RESULTS: The foundation received 3033 donations worth a total of 7.8 million New Taiwan dollars (NTD) (approximately 258 thousand US dollars) in 2017. Two-thirds of the donations were allocated to the provision of direct care services. Of the 3033 donations, only 11 (0.4%) were worth 100 000 NTD or more, while 108 (3.6%) were valued between 10 000 and 99 999 NTD, 1268 (41.8%) were valued between 1000 and 9999 NTD, and 1646 (54.2%) were worth less than 1000 NTD. Of 1051 donors, 974 (92.7%) were individuals, 378 (36.0%) donated more than once, and 106 (10.1%) donated 12 or more times in one year.
CONCLUSION: HPC services in Taiwan are sponsored by lots of individuals and small donations. For sustainability of standards-based and quality HPC services, the benevolence of the public should be thus cherished and adequately responded to.
Background: The work continuity of physicians in hospice and palliative medicine (HPM) has a great impact on the quality of care and practice experiences. However, nationwide studies providing a general overview of the work continuity of HPM physicians are scarce.
Methods: Data relating to inpatient HPM care provided from July 2000 to December 2013 were obtained from the National Health Insurance Research Database of Taiwan. Specifically, the numbers of hospitals, patients, patient hospitalization days, and physicians involving HPM in each year were calculated. The years of HPM work experience and total HPM workdays of each physician were also computed.
Results: Of the 40,965,153 inpatient records during the study, 121,258 (0.3%) records were related to inpatient HPM care, with 60 participating hospitals and 604 attending physicians. The annual number of HPM physicians increased with time from 77 in 2000 to 217 in 2013. The largest percentage (38.4%) of physicians practiced HPM for only one year, while only 23 (3.8%) physicians practiced HPM in each year without interruption. Of the 217 HPM physicians in 2013, 45 (20.7%) were newcomers, 78 (36.0%) had 1-4 years of prior HPM work experience, 54 (24.9%) had 5-9 years, and 40 (18.4%) had at least 10 years. Conclusions: Among HPM physicians in Taiwan, only a small percentage exhibited long-term dedication to the field, whereas most HPM physicians had short practice periods. More strategies are needed to improve work continuity among HPM physicians.
Background: Palliative care has improved the quality of end-of-life (EOL) care and lowered the health care cost of cancer, and these benefits should be extended to patients with other serious illnesses including end-stage kidney disease. We evaluated the quality of EOL care, survival probabilities, and health care costs for dialysis patients in their last month of life.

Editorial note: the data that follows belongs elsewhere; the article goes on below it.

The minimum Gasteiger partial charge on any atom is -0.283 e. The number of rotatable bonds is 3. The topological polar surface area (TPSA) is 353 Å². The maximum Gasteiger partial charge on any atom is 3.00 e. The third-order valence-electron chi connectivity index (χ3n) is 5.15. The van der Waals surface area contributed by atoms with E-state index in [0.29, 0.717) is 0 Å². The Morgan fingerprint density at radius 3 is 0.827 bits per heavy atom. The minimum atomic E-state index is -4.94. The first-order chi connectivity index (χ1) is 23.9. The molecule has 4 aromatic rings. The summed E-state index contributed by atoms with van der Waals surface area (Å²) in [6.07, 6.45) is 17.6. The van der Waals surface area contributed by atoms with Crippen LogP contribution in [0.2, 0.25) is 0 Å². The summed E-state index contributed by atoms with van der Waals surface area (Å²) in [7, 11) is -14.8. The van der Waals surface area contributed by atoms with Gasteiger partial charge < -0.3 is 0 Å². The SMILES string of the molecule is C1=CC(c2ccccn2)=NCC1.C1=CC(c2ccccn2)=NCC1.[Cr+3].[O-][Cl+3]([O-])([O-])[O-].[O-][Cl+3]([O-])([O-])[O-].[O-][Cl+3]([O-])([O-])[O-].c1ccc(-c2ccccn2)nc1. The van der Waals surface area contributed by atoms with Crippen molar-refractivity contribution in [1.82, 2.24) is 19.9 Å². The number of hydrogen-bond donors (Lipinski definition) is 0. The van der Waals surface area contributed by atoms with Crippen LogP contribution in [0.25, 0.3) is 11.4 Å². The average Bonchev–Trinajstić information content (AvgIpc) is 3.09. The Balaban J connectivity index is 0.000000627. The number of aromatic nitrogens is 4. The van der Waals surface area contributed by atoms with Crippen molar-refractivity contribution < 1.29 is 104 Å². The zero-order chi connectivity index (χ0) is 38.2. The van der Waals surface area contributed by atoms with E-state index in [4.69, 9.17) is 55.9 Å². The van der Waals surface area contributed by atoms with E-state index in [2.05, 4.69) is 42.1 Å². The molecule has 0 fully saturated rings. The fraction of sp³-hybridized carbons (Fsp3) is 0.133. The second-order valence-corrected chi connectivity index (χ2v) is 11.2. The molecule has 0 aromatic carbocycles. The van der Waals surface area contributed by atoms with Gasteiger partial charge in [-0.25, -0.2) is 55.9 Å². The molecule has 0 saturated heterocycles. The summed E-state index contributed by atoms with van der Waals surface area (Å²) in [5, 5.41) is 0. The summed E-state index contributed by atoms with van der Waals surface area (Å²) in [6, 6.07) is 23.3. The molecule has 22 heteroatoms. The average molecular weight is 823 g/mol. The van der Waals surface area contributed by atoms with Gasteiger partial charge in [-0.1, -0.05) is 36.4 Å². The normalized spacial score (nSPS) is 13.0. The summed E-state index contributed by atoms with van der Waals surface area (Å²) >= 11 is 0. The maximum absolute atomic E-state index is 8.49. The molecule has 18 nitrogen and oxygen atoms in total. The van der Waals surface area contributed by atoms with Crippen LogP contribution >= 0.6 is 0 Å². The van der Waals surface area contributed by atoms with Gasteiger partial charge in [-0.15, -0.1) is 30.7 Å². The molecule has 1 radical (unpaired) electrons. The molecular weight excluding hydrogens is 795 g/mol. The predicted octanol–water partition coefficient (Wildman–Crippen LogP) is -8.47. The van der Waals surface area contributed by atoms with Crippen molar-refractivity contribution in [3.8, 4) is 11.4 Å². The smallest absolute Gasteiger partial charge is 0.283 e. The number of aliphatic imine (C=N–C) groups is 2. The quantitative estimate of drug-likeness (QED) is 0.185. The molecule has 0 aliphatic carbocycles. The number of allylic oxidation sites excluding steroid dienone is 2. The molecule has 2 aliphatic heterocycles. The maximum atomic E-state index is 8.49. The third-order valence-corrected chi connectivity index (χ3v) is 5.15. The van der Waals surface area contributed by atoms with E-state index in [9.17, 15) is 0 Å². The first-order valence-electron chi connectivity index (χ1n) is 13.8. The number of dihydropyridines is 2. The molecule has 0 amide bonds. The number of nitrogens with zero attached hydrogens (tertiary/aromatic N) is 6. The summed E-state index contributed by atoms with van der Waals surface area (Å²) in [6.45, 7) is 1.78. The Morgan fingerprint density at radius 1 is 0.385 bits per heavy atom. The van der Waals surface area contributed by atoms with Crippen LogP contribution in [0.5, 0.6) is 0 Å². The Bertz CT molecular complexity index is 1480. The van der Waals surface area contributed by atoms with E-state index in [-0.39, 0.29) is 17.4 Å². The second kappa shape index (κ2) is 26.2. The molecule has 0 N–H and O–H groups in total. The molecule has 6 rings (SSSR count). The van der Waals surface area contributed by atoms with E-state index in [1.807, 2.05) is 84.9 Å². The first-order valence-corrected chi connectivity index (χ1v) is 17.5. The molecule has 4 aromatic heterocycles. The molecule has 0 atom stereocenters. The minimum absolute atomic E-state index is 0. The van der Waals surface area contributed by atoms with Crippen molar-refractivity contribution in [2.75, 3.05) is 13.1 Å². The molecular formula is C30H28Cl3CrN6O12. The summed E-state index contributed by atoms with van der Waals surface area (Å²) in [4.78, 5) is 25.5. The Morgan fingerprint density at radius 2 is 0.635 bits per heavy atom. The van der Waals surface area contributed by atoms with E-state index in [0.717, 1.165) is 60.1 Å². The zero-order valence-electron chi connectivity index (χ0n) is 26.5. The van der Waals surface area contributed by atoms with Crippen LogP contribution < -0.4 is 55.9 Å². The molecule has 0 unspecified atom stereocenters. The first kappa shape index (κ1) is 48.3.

Methods: We conducted a population-based study and analyzed data from Taiwan’s Longitudinal Health Insurance Database, which contains claims information of patient medical records, health care costs, and insurance system exit dates (our proxy for death between 2006 and 2011).
Results: Data of 1177 adult patients who died of chronic hemodialysis or peritoneal dialysis were investigated. The mean age of these patients was 69.7 ± 11.9 years, and 585 (49.7%) were women. Some patients with dialysis received cardiopulmonary resuscitation (66.9%), died in a hospital (65.0%), or were admitted to an intensive care unit (51.0%) in the last month of life. We further classified these patients into two groups, namely dialysis with cancer (DC) (n = 149) and dialysis without cancer (D) (n = 1028). Only 19 dialysis patients received palliative care, and the proportion of patients receiving palliative care was higher in the DC group than in the D group (11.4% vs. 0.2%). The mean health care costs per person during the final month of life was similar between the DC and D groups (USD 2755 ± 259 vs. USD 2827 ± 88). Multivariate logistic regression showed that the DC group had lower odds of receiving cardiopulmonary resuscitation (CPR) (OR: 0.39, CI = 0.26–0.56, p < 0.001) procedures, higher odds of longer hospital stays than the third quartile (> 25 days) (OR: 1.52, CI = 1.01–2.29, p = 0.0046), and higher odds of being hospitalized more than once (OR: 2.26, CI = 1.42–3.59, p = 0.001) than the D group in the last month of life after adjustments.
Conclusions: DC patients received hospice care more frequently, received CPR less frequently, and had similar health care costs. DC patients also had a higher risk of a hospital stay that lasted more than 25 days and more than one hospitalization compared with D patients in the final month of life.
CONTEXT: Evidence is mixed regarding the impact of advance directives (ADs) on the utilization of end-of-life treatments.
OBJECTIVES: This study evaluated the effect of AD on the utilization of end-of-life treatments during the last month of life in older patients.
METHODS: Taipei City Hospital initiated an advance care planning program to promote AD for admitted patients in 2015. This prospective study recruited deceased older patients who completed advance care planning communication between 2015 and 2016. Multiple logistic regression was used to determine the association of AD completion with utilization of life-sustaining treatments.